From the pages of
Sublette Examiner
Volume 5, Number 20 - August 11, 2005
brought to you online by Pinedale Online

Energy bill passes

by Cat Urbigkit

Before adjourning into its August recess, Congress passed the national energy bill.

Congress passed H.R. 6, The Energy Conference report, a huge 1,725-page bill.  The vote in the House was 275 to 156 and the Senate passed the final measure by 74 to 26. President Bush promptly signed the bill. Congressional leaders delivered on their promise to pass a bill and have it on the President’s desk before the month-long August recess.

“The bottom line is that we now have an energy bill that provides a good steppingstone to address America’s growing energy demands. Natural gas is a part of the solution, along with many other forms of energy,” stated Logan Magruder, president of the Independent Petroleum Association of Mountain States.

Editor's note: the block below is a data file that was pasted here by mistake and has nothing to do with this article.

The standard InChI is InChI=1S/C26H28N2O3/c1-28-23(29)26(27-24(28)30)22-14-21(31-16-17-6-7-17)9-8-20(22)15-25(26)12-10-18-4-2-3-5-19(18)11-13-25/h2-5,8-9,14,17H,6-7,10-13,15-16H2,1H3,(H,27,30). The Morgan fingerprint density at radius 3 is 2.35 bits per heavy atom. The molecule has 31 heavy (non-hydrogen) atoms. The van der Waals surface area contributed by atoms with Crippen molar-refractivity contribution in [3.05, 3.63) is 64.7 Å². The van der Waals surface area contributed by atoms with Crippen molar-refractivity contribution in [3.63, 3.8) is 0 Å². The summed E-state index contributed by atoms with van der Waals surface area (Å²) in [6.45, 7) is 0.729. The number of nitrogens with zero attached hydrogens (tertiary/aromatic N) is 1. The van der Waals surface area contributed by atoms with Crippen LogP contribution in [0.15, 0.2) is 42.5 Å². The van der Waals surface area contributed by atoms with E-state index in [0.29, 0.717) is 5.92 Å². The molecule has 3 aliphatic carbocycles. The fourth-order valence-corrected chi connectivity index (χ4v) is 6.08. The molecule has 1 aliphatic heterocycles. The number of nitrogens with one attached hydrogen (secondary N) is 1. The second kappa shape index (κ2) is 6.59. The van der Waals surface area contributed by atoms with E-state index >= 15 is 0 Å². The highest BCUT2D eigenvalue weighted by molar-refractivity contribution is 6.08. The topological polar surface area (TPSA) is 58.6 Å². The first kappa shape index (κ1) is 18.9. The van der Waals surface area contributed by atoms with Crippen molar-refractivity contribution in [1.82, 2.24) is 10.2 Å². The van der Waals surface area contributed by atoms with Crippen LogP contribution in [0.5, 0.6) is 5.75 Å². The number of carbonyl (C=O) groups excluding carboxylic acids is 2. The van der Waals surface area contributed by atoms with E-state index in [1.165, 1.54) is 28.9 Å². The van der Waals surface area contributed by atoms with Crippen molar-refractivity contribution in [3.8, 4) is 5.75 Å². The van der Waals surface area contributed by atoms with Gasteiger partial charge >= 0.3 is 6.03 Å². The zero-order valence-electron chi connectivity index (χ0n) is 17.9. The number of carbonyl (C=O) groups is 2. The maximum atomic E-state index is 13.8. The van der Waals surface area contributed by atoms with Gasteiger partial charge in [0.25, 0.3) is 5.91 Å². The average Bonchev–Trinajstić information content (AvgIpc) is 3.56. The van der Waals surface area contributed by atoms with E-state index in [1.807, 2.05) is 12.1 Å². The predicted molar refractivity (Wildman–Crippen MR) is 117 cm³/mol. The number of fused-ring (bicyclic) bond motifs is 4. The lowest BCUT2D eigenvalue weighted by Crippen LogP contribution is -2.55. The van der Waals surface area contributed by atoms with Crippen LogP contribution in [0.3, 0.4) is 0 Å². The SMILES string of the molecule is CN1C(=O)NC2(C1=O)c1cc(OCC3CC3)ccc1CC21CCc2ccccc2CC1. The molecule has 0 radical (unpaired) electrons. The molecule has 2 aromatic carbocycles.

“At the end of the day, American consumers need more natural gas, and this bill will help natural gas producers get on with the business of producing natural gas, which ultimately allows all of us, as consumers, to maintain our quality of daily life and helps our economy and national security,” remarked Marc Smith, executive director, IPAMS.     

“For the first time, the cost of the conservation and efficiency tax incentives exceeds the incentives for domestic oil production,” according to Senate Energy and Natural Resources Chairman Pete V. Domenici. “The incentives to encourage the purchase of hybrid and alternative-fuel vehicles alone cost $874 billion. For those who say this bill doesn’t do enough to reduce oil consumption, I say they don’t understand tax law. We provide consumers and businesses with strong incentives to buy hybrid and alternative-fuel vehicles without hurting the economy or killing manufacturing jobs like a CAFÉ mandate would have done. We have new and expanded tax incentives for the manufacture and purchase of highly-efficient appliances, the construction of energy efficient homes and the purchase of solar equipment. We provide tax credits for the purchase of energy-efficient water heaters, heat pumps, air conditioners, furnaces and other equipment.